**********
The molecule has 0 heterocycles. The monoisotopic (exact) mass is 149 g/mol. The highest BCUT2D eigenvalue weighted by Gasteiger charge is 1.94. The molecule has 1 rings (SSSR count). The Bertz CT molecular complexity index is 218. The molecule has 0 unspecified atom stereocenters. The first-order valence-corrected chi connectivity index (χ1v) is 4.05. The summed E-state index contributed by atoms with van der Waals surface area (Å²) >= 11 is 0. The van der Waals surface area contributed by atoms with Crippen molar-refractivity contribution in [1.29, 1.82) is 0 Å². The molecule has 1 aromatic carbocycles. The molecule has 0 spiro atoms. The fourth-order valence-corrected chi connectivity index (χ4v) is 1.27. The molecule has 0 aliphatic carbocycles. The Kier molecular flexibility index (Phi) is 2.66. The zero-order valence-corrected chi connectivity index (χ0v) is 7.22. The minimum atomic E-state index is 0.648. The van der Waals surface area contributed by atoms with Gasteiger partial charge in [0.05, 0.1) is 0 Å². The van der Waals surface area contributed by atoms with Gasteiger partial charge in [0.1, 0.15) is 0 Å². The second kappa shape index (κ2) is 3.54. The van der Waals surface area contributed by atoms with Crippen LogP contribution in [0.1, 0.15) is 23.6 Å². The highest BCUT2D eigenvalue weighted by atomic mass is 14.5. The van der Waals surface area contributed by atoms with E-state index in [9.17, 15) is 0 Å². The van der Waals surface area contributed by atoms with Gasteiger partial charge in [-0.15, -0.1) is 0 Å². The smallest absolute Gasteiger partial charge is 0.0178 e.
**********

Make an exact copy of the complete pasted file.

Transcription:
The molecule has 0 heterocycles. The monoisotopic (exact) mass is 149 g/mol. The highest BCUT2D eigenvalue weighted by Gasteiger charge is 1.94. The molecule has 1 rings (SSSR count). The Bertz CT molecular complexity index is 218. The molecule has 0 unspecified atom stereocenters. The first-order valence-corrected chi connectivity index (χ1v) is 4.05. The summed E-state index contributed by atoms with van der Waals surface area (Å²) >= 11 is 0. The van der Waals surface area contributed by atoms with Crippen molar-refractivity contribution in [1.29, 1.82) is 0 Å². The molecule has 1 aromatic carbocycles. The molecule has 0 spiro atoms. The fourth-order valence-corrected chi connectivity index (χ4v) is 1.27. The molecule has 0 aliphatic carbocycles. The Kier molecular flexibility index (Phi) is 2.66. The zero-order valence-corrected chi connectivity index (χ0v) is 7.22. The minimum atomic E-state index is 0.648. The van der Waals surface area contributed by atoms with Gasteiger partial charge in [0.05, 0.1) is 0 Å². The van der Waals surface area contributed by atoms with Gasteiger partial charge in [0.1, 0.15) is 0 Å². The second kappa shape index (κ2) is 3.54. The van der Waals surface area contributed by atoms with Crippen LogP contribution in [0.1, 0.15) is 23.6 Å². The highest BCUT2D eigenvalue weighted by atomic mass is 14.5. The van der Waals surface area contributed by atoms with E-state index in [9.17, 15) is 0 Å². The van der Waals surface area contributed by atoms with Gasteiger partial charge in [-0.15, -0.1) is 0 Å². The smallest absolute Gasteiger partial charge is 0.0178 e.